What I (re)learned at Battle Roads – Okemos, MI

by Cheffords ~ May 30th, 2010.

Hey everyone, Cheffords here with a few hard learned lessons from my first Battle Roads this spring.

First off let me say that I had an abysmal day, only getting 1 win out of 5 matches! It is because of this poor showing that I decided to write this article, because you have to look for the silver lining no matter what. So, even if you have a losing day, you can reflect on what you’ve learned and apply that to your next outing.

Here’s a quick rundown of my matches.

R1 vs. Flygon X, Entai/Raikou Legend, Manectric, Spiritomb, Claydol
My Dunsparce is prized; I failed to target Flygon which got 3 energy to KO mime; the Legend got multiple KO’s, twice

R2 vs. CurseGar
My Shuppet is prized; I failed to target Gengar which got 3 energy to KO mime; the second Gengar leveled up with e-belt making it nearly impossible to KO

R3 – Giratina X, Mewtwo X
I couldn’t one-shot the basic Mewtwo which leveled up on the next turn; I wasted Crobat Gs on Giratina; was left with Mewtwo X

R4 – Dialga/Luxray/Garchomp SP
Azelph open for the donk

R5 – CurseGar
Started with Unown R and a hand full of trainers; got pitch darked for 6 turns straight until they evolved into Gengar for the win

I had some tough match ups under normal circumstances but my bad planning and poor playing made it that much worse. Here are some of the lessons I am taking away from this tournament and applying them to the next.

Lesson 1: don’t fix what isn’t broke.

After my successful day at Regionals, I started to think about how to tweak my deck to make it better against the 1 deck that I consistently lose to – LuxChomp. Well here’s the problem, I made changes specifically to counter LuxChomp, I even play tested those changes against LuxChomp, over and over, so much so that I forgot to play against other meta game decks. This caused me to lose sight of the fact that my deck was already working well for a huge majority of the competition out there. In the end, my fixes were detrimental to how my deck performed at Battle Roads where I faced only 1 LuxChomp.

Lesson 2: identify the main threat as fast as possible.

In 3 of my 5 games, I failed to see the real threat across the table from me until it was too late. This is partially because I was playing on auto-pilot (which is never good), and partially because I wasn’t looking at the big picture. I knew that the Legend could one-shot my entire crew if it got the chance (all but 3 of my pokemon have powers and 80 or less HP), but instead of going after it, I went for the easy knock outs on lesser threats. The same thing happened versus CurseGar. I knew from previous experience that Gengar is my target even if it is a multiple hit knock out. But instead I went for the easy kills only to get over-powered late game. Finally, when I was unable to one-shot the Mewtwo before it got leveled up, I realized I had used up most, if not all of Crobat G’s on other pokemon. Because I wasn’t looking at the big picture I played right into my opponent’s plan – clear his field except Mewtwo X and he wins.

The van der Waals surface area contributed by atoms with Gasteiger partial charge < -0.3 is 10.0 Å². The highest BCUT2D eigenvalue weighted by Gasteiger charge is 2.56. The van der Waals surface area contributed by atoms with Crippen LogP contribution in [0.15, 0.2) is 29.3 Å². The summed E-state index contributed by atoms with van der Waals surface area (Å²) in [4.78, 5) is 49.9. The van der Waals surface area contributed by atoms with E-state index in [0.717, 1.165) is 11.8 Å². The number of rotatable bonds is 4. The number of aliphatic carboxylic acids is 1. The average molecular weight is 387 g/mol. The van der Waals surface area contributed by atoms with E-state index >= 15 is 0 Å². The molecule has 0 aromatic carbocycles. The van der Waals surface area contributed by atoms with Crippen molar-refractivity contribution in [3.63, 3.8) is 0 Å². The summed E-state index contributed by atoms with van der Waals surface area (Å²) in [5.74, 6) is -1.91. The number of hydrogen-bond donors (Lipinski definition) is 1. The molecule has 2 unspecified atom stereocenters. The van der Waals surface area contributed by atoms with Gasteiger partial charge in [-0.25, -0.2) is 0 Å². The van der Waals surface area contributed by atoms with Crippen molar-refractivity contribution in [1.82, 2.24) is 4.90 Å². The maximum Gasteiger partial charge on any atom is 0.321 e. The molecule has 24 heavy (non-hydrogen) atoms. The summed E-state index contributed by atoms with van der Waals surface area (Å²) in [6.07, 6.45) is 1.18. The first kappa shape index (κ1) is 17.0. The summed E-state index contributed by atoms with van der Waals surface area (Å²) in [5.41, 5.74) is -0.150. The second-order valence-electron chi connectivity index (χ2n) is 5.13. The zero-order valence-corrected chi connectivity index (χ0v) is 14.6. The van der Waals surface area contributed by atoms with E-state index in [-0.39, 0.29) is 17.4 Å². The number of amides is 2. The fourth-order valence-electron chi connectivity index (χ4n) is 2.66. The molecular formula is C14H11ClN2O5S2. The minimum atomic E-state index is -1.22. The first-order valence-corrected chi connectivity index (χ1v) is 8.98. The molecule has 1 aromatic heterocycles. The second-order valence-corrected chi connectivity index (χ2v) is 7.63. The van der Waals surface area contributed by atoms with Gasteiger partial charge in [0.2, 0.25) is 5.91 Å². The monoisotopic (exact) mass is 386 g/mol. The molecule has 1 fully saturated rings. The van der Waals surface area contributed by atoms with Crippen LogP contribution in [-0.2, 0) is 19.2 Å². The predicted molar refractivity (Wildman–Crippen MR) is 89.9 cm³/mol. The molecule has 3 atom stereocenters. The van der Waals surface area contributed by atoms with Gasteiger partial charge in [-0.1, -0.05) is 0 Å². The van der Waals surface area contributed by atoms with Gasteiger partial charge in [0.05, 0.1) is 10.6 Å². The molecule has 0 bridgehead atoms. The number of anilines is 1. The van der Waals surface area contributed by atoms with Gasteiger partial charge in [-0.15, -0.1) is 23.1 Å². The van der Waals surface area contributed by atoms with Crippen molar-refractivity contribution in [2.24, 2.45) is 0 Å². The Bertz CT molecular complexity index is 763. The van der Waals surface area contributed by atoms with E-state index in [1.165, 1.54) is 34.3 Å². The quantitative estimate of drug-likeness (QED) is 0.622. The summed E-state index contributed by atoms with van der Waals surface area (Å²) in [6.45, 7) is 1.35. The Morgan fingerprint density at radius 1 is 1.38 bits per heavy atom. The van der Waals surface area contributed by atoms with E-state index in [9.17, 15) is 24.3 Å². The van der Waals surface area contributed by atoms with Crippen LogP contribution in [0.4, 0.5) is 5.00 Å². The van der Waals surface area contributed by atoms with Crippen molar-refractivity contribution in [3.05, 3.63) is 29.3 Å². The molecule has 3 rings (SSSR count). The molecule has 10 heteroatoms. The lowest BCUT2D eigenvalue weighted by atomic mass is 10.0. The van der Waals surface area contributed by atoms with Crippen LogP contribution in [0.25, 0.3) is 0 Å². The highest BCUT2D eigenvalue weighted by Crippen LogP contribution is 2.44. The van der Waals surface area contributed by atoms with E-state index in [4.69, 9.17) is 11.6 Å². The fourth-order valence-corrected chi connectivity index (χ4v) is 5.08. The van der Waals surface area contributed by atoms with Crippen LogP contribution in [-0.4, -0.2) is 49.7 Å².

Lesson 3: stay flexible.

After lesson 2 sinks in, you’ll want to remember lesson 3, remain flexible with your tactics and strategy. As I explained earlier, in many of my games, I stuck to the primary tactic on my deck by going after the easy knock outs. Now, if my head was in the game, I wouldn’t have been so rigid in my playing and I would have realized that putting damage on Flygon, the Legend, and Gengar was the correct play. Instead, I stuck “to the plan” getting a few easy knock outs, but ultimately losing the game.

Lesson 4: look for the big picture.

Taking off your own blinders can be a challenge, but you have to remember that every new match brings the opportunity to face something you haven’t seen before. So going into a game with open eyes and an open mind is best. As I mentioned before, I was actually helping out the player who had Mewtwo X in play by clearing out all of the other pokemon on his field. Once he was left with only Mewtwo X, I was done. I played right into this by not looking at the big picture and not seeing this tactic as a threat to me.

Lesson 5: remember to have fun and to learn something.

Even if you have a losing day like I did, there is always something to learn from the experience. It can be tough to see the fun in losing, but for me it is fun to see friends again and talk about the game with folks and see the younger players learning.

Category: Tourney Report | Tags:
  • pikkdogs

    Jona I think we need to be at the same battleroads

    We dont seem to play to well when we aren't in the same state.

  • Cheffords

    I think you might be right, but I hope that you are wrong because last I knew you weren't going to Nationals. Any chance you will be in Indiana June 25th – 27th?

  • pikkdogs

    Who knows if I'll be there, probably not.

    But I agree with your lessons learned.

    I think what went wrong was you got too mad that you auto lossed to luxchomp, that you tweaked your deck so much towards luxchomp that it could no longer beat the decks that it beat before.

    Sometimes you just gotta make the deck the best you can, and leave the rest up to luck.

  • Ed

    Hey Cheffords. Nice writeup. Sorry it didn't turn out well.

    Did you run Good Rod at the tourney?